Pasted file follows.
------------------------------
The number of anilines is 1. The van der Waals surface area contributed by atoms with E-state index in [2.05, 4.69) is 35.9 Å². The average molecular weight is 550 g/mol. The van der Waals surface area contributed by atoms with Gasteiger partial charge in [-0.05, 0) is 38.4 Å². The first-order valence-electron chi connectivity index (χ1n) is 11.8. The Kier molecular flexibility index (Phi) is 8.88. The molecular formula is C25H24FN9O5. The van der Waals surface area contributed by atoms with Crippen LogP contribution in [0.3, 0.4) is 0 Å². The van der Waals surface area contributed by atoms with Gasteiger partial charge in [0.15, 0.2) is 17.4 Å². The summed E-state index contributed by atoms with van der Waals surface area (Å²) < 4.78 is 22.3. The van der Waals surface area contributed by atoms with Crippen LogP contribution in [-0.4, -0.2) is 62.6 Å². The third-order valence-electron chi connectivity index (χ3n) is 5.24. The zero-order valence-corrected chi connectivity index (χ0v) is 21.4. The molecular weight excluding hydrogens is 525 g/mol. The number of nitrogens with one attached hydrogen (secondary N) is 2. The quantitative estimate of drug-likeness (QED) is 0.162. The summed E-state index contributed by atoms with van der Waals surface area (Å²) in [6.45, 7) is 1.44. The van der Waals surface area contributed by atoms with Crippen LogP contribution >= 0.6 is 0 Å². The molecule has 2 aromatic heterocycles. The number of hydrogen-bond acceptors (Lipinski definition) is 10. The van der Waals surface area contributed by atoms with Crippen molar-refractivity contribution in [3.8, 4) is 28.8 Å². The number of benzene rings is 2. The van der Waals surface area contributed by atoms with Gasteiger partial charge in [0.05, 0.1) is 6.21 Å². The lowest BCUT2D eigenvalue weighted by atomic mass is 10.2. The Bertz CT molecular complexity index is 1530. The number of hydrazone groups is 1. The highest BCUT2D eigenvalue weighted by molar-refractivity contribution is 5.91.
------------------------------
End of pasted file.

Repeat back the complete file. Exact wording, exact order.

The number of anilines is 1. The van der Waals surface area contributed by atoms with E-state index in [2.05, 4.69) is 35.9 Å². The average molecular weight is 550 g/mol. The van der Waals surface area contributed by atoms with Gasteiger partial charge in [-0.05, 0) is 38.4 Å². The first-order valence-electron chi connectivity index (χ1n) is 11.8. The Kier molecular flexibility index (Phi) is 8.88. The molecular formula is C25H24FN9O5. The van der Waals surface area contributed by atoms with Crippen LogP contribution in [0.3, 0.4) is 0 Å². The van der Waals surface area contributed by atoms with Gasteiger partial charge in [0.15, 0.2) is 17.4 Å². The summed E-state index contributed by atoms with van der Waals surface area (Å²) < 4.78 is 22.3. The van der Waals surface area contributed by atoms with Crippen LogP contribution in [-0.4, -0.2) is 62.6 Å². The third-order valence-electron chi connectivity index (χ3n) is 5.24. The zero-order valence-corrected chi connectivity index (χ0v) is 21.4. The molecular weight excluding hydrogens is 525 g/mol. The number of nitrogens with one attached hydrogen (secondary N) is 2. The quantitative estimate of drug-likeness (QED) is 0.162. The summed E-state index contributed by atoms with van der Waals surface area (Å²) in [6.45, 7) is 1.44. The van der Waals surface area contributed by atoms with Crippen LogP contribution >= 0.6 is 0 Å². The molecule has 2 aromatic heterocycles. The number of hydrogen-bond acceptors (Lipinski definition) is 10. The van der Waals surface area contributed by atoms with Crippen molar-refractivity contribution in [3.8, 4) is 28.8 Å². The number of benzene rings is 2. The van der Waals surface area contributed by atoms with Gasteiger partial charge in [0.05, 0.1) is 6.21 Å². The lowest BCUT2D eigenvalue weighted by atomic mass is 10.2. The Bertz CT molecular complexity index is 1530. The number of hydrazone groups is 1. The highest BCUT2D eigenvalue weighted by molar-refractivity contribution is 5.91.